7  The Command Line + SSH

The biggest difference between working on your desktop and working on a server is that servers generally do not have graphical user interfaces (GUIs).

If you want to adjust the system settings on your laptop or navigate from directory to directory, you can click through a file tree or open up your preferences pane. On a server, interaction is via the command line – an all-text interface where you type commands.

Once nice thing is that once you feel comfortable using the command line on a server, you’ll probably find that there are many things that will get easier for you locally as well! Plus you get to feel like a real hacker.

In this chapter we’ll walk through getting access to the command line on your computer, using it to connect to your remote server, and how to do basic interactions with a Linux system from the command line.

I’d recommend reading this chapter even if you’ve used SSH or the command line before. It’s probable you didn’t really understand why you took the steps you did. Hopefully, by the time you’ve finished this chapter you might have to google the exact commands, but you’ll never again confuse a public and a private key and what to do with each (we’ve all been there).

7.1 Setting up the command line

Before you start interacting with the command line on your machine, it’s helpful to have a mental model of what you’re interacting with.

There are three layers to interacting with the command line – the terminal, the shell, and the operating system commands.

The terminal is the visual program where you’ll type in commands. Depending on which terminal you’re using, the colors and themes available for the window, as will the options for having multiple tabs and panes, and the keyboard shortcuts you’ll use to manage them.

It is possible to spend A LOT of time customizing your terminal to be exactly what you like. Some might argue it is not be the best use of your time. Such people are no fun, and and having a terminal that’s super customized to what you like is great.

The shell is the program you’re interacting with as you’re typing in commands. It’s what matches the words you type to actual commands or programs on your system. Depending on which shell you choose, you’ll get different options for autocompletion, handy plugins, and coloring and theming of the actual text in your terminal.

There is some overlap of things you can customize via the terminal vs the shell, so mix and match to your heart’s content.

Lastly, the operating system is what actually runs the commands you’re typing in. So the set of commands available to you will differ by whether you’re using Windows or Mac or Linux.

graph LR
    A[A Human] --> |Types| B[Commands]
    A --> |Opens| E
    E[Terminal] --> |Opens| C
    C[Shell] --> |Dispatches| B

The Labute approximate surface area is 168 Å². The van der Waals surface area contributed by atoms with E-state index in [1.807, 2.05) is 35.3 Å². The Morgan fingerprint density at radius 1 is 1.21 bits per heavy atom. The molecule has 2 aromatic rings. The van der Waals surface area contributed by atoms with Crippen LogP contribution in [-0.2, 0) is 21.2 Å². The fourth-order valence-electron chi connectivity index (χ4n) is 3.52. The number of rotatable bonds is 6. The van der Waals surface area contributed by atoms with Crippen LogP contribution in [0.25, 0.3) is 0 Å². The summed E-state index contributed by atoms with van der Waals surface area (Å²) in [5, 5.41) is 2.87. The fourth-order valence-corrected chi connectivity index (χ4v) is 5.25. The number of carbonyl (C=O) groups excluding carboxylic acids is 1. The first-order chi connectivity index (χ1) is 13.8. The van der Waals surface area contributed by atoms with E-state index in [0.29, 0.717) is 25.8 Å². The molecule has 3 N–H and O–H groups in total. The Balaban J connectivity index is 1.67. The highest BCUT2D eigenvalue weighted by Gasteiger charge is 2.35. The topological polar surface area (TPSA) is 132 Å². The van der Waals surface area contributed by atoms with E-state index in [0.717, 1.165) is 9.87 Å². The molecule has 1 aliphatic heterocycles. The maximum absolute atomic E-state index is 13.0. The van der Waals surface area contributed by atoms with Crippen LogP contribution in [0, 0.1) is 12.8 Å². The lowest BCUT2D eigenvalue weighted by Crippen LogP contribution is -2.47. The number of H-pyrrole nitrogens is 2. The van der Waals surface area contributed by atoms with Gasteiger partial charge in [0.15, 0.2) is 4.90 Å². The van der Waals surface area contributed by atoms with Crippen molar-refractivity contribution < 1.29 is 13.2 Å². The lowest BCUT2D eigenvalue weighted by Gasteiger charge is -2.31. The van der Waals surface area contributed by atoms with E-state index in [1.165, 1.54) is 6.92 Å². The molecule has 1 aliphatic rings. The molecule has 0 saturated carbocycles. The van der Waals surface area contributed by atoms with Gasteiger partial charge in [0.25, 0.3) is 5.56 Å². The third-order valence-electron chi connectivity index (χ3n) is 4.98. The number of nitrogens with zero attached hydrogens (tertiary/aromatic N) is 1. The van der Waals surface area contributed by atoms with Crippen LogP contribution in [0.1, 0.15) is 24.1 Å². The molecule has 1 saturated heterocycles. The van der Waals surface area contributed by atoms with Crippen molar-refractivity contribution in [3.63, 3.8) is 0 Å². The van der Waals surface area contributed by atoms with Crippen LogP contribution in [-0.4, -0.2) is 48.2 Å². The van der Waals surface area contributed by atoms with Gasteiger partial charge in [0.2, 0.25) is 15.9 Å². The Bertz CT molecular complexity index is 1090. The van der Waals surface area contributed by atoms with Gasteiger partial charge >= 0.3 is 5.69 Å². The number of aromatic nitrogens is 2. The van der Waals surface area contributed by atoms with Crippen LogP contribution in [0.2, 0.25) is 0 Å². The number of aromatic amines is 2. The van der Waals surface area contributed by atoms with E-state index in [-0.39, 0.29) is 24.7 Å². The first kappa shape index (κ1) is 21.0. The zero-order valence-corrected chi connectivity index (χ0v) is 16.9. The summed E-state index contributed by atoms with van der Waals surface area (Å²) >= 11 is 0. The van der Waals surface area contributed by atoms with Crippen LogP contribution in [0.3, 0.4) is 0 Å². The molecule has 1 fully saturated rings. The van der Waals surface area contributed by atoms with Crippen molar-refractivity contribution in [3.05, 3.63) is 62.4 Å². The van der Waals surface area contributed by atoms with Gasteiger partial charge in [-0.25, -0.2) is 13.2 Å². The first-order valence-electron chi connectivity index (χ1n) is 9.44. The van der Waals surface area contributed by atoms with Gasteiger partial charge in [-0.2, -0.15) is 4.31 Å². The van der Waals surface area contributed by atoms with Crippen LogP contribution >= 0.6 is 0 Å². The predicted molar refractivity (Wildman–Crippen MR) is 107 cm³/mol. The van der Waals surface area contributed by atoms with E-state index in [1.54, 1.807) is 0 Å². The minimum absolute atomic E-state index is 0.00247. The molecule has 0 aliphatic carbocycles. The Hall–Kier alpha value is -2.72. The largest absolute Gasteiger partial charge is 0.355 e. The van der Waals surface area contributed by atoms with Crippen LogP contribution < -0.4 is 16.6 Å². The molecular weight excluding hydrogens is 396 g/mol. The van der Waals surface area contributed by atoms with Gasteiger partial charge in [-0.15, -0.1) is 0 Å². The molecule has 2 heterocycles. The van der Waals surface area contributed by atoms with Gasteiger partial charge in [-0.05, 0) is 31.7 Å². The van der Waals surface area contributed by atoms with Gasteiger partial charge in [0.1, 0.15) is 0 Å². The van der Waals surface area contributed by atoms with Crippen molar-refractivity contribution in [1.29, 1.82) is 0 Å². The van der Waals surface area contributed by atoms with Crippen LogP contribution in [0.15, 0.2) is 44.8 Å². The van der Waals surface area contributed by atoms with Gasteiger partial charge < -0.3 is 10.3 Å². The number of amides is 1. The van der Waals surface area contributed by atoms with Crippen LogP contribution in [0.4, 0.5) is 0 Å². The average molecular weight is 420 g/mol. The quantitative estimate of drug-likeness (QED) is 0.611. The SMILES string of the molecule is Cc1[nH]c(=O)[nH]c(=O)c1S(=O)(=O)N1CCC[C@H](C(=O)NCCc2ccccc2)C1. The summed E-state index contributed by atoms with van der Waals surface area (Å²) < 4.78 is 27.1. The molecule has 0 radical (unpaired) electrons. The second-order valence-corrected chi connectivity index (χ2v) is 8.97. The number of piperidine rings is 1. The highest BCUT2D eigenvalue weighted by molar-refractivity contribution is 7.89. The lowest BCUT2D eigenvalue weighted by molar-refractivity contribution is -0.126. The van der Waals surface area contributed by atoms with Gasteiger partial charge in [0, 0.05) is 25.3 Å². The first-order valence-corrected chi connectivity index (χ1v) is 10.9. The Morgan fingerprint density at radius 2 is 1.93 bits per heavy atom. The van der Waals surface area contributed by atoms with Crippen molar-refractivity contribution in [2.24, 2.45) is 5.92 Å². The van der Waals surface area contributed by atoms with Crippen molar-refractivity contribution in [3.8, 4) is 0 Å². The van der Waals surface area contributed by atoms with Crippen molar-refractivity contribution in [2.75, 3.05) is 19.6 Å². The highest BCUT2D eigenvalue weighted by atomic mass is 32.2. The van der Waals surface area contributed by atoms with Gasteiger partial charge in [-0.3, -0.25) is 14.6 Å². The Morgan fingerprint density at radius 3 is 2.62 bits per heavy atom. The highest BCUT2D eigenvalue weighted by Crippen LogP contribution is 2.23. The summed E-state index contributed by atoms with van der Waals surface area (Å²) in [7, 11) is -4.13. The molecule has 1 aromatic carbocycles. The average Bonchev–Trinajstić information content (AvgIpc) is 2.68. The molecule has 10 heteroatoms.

D[Operating System] --> |Defines the set of| B
    D[Operating System] --> |Runs| B

In the next few sections of this chapter, we’ll get into how to set up your terminal and shell so that it looks and behaves exactly the way you want.


I haven’t used a Windows machine in many years. I’ve collected some recommendations here, but I can’t personally vouch for them the way I can my Mac recommendations.

7.1.1 Choosing your terminal

The terminal is the graphical program you’ll interact with to open terminal windows, have tabs, and do some theming of the window itself.

If you’re using a Mac, you’ve got a built-in terminal app, conveniently called Terminal. It’s fine.

If you’re going to be using your terminal more than occasionally, I’d recommend downloading and switching to the the free [iTerm2](https://iterm2.com/), which adds a bunch of niceties like better theming and multiple tabs.

If you’re using Windows, there are a variety of alternative terminals you can try, but the built-in terminal is the favorite of many users. Experiment if you like, but feel free to stick with the default.

7.1.2 Choosing and configuring your shell

The default shell for MacOS (and Linux) is called bash. It’s a great shell, and it hasn’t been replaced in a very long time. Many people – including me – prefer to use other shells that build on top of bash, adding nicer theming and convenience features.

If you don’t already have a favorite bash alternative, I recommend zsh. It has a few advantages over bash out of the box, like better autocompletion. It also has a huge ecosystem of themes and plugins that can make your shell way prettier and more functional. There are plugins that do everything from displaying your git status on the command line to controlling your Spotify playlist.

Other popular alternative shells include Ksh and Fish.

The main reason to use zsh is the plugin ecosystem – so you’re going to want a plugin manager. The two most popular options are OhMyZsh and Prezto. I prefer and recommend prezto, but the choice is really up to you.

I’m not going to go through the steps of installing these tools – there are numerous online walkthroughs and guides that you can google.

But it is a little confusing to know what to customize where, so here’s the high level overview if you’ve installed iTerm2, zsh, and prezto. You’ll customize the look of the window and the tab behavior in the iTerm2 preferences and customize the text theme and plugins via prezto.